Actress Betty White, who lit up the silver screen for nine decades, died Friday. She was 99.
Her 100th birthday would have been Jan. 17.
Known primarily as a comedian whose career began at the age of eight, White also served during World War II with the American Women’s Voluntary Service.
“We are saddened by the passing of Betty White,” the U.S. Army tweeted. “Not only was she an amazing actress, she also served during World War II as a member of the American Women’s Voluntary Services.”
The volunteer group amassed more than 300,000 members and “provided a variety of services and support; they sold war bonds, and delivered messages, they drove ambulances, trucks, cycle corps and dog-sleds, they also worked in navigation, aerial photography, aircraft spotting, and fire safety,” according to Museum Textile Services.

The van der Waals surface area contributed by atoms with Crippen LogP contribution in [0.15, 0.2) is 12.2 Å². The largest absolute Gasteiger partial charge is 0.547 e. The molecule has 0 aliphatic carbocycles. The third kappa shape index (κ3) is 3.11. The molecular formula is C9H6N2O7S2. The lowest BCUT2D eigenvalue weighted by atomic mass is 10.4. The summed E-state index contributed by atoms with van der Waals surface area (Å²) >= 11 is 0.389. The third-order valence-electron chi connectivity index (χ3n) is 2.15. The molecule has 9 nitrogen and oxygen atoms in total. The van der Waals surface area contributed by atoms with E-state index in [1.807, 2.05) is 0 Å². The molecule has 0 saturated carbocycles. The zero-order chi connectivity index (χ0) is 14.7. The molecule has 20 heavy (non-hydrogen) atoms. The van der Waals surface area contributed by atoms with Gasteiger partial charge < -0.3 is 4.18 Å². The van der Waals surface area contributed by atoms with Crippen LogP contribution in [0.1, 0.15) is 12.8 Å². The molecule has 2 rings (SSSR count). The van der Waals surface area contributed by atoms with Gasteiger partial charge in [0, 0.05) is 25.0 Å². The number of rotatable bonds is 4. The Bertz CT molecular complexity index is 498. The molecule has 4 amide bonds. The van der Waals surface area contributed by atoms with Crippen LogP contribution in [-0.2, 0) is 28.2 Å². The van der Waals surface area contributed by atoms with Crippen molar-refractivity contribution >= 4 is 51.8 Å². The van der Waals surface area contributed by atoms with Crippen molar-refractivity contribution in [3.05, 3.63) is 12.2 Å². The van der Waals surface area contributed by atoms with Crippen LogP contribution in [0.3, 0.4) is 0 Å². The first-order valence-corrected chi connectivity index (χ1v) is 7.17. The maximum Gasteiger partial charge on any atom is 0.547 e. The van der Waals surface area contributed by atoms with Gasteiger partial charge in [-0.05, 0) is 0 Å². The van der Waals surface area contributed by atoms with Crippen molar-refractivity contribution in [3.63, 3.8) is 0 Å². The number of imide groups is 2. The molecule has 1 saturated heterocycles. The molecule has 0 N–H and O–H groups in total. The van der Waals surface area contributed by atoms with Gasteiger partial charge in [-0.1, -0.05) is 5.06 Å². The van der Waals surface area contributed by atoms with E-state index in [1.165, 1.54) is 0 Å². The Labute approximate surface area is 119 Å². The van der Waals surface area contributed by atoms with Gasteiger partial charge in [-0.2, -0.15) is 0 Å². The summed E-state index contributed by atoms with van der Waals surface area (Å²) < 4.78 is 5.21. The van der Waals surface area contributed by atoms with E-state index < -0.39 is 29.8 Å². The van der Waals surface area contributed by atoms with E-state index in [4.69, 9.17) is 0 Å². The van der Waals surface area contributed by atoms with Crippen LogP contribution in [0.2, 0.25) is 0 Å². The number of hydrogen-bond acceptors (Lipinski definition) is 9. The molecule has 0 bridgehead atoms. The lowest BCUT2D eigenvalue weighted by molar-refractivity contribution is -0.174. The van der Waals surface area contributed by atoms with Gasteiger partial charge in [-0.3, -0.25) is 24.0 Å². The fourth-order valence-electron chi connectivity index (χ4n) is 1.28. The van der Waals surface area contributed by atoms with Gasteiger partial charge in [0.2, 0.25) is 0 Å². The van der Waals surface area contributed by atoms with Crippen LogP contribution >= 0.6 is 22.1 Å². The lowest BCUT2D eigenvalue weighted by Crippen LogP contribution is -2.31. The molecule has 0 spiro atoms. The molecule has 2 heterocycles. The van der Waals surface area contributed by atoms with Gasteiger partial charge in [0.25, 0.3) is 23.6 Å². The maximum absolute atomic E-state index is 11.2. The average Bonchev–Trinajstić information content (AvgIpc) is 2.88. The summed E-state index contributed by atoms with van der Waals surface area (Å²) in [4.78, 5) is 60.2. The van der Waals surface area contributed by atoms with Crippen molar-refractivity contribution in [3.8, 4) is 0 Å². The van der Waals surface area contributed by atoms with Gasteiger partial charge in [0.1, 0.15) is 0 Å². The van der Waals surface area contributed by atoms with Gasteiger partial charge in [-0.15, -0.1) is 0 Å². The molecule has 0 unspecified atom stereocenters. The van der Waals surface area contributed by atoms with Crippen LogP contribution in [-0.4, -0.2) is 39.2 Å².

“It was a strange time and out of balance with everything,” White is reported to have said of her time aiding the war effort.
When the war ended in 1945, she married U.S. Army Air Force pilot Dick Barker. The couple moved to an Ohio chicken farm owned by Barker’s parents, but their marriage ended after eight short months, Newsweek wrote.
After the divorce, White was married to Hollywood talent agent Lane Allen for two years until he asked her to give up her career for domesticity. She refused.
Her big break came the same year as her second divorce, in 1949, when she earned a spot on Hollywood on Television with host Al Jarvis. For her work with the series, she took home the Best Actress Emmy nomination in 1951, and became the first female host of a TV show after Jarvis and his successor Eddie Albert exited.
She is most famous for her roles on “The Mary Tyler Moore show” and “Golden Girls,” sitcoms that highlighted her comedic breadth.
Over the course of her 91-year career, White won eight Emmy Awards, three American Comedy Awards, three Screen Actors Guild Awards, and a Grammy.
Originally published on Military Times, our sister publication.